STERLING, Alaska (KTUU) - Rather than spend Black Friday inside a crowded mall, one group of Alaskans spent the day creating a stunning 100-foot ice carousel on a frozen lake.
Alaskans band together to create an ice carousel on Longmere Lake, in Sterling. (Photo courtesy Tammy Farrell)
"It was a much better alternative to shopping," jokes Tammy Farrell, who uploaded the experience to Facebook.
Before the ice became too thick, about 25 friends met up at a home along Longmere Lake, in Sterling, for the project.
"We came out with a 50-foot rope... stretched the rope out to create a perfect circle... and then proceeded to cut that circle with chainsaws," explains Farrell.
Once the ice is cut free from the lake, you should be able to spin the disc with your feet. Or in Farrell's case, you can cut another hole in the ice carousel, place a 9.9 horsepower boat motor within it, and keep it on idle.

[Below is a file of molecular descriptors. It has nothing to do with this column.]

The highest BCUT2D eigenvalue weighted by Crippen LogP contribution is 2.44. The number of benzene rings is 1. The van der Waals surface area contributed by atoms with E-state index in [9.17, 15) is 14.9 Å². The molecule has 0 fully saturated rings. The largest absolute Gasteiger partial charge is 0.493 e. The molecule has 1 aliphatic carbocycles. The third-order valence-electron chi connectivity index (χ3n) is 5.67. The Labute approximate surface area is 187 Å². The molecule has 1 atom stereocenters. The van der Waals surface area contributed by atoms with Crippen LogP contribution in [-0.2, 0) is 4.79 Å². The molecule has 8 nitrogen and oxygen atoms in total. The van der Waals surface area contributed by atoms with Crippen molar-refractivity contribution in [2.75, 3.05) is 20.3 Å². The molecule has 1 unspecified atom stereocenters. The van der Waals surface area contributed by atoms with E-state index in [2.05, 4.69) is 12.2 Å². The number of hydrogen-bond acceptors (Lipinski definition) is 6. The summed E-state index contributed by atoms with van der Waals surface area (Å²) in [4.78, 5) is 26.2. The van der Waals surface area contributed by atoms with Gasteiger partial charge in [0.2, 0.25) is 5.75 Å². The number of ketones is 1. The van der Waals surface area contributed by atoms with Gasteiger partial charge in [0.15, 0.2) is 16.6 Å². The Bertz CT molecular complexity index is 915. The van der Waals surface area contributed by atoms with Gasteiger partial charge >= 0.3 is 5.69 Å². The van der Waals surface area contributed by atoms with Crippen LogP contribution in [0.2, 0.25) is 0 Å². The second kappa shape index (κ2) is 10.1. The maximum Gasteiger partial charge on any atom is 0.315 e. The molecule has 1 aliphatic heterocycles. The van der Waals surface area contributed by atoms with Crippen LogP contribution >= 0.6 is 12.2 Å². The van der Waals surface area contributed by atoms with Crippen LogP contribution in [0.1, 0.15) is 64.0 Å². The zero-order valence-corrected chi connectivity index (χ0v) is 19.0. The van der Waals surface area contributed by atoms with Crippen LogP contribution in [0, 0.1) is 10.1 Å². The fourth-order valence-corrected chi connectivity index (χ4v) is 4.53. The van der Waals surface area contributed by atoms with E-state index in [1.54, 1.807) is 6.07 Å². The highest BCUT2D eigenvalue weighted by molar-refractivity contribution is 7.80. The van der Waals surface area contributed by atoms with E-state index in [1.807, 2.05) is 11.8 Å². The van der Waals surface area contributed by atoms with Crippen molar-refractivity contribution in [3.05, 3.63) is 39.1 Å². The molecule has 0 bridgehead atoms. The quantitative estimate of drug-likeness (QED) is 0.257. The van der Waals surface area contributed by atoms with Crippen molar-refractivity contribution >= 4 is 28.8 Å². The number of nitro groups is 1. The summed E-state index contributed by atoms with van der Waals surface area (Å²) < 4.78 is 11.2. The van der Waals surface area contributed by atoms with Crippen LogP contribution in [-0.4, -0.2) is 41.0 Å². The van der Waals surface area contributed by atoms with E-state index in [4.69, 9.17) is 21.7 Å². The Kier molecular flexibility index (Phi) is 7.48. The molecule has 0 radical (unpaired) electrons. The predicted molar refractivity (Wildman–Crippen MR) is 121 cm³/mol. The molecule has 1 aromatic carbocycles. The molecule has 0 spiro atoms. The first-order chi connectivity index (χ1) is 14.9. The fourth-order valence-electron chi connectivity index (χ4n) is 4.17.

"It could spin without anybody having to do any work," says Farrell.
Moreover, the 1-foot thick ice carousel was able to hold a 4-wheeler and several people.
"It didn't show any signs of tipping or moving, other than going around in a circle," she adds.
If others wish to make an ice carousel, Farrell advises doing this over shallow lakes.
"We planned it on a part of the lake that was only about 4-feet deep," she explains.
Additionally, in case someone falls into the freezing water, Farrell cautions that groups should have a good escape plan ready.
"Perhaps keep a couple of people along the side," she advises. "We kept track of where all the kids were, and where all the dogs were."
Farrell adds that her group of friends were inspired to create their first ice carousel, after watching a Finnish YouTube video.
"It's not the first one, but it's our first," she said. "So it was fun!"
Tammy Farrell says, "This could not have happened without the help of: Host and Hostess Pete and Linda Nichols, Tom, Mattie and Karmen Farrell, Josh Nyitrai, Dave Duncan, Todd Braxley, Jeff Kipp and the enjoyment of many."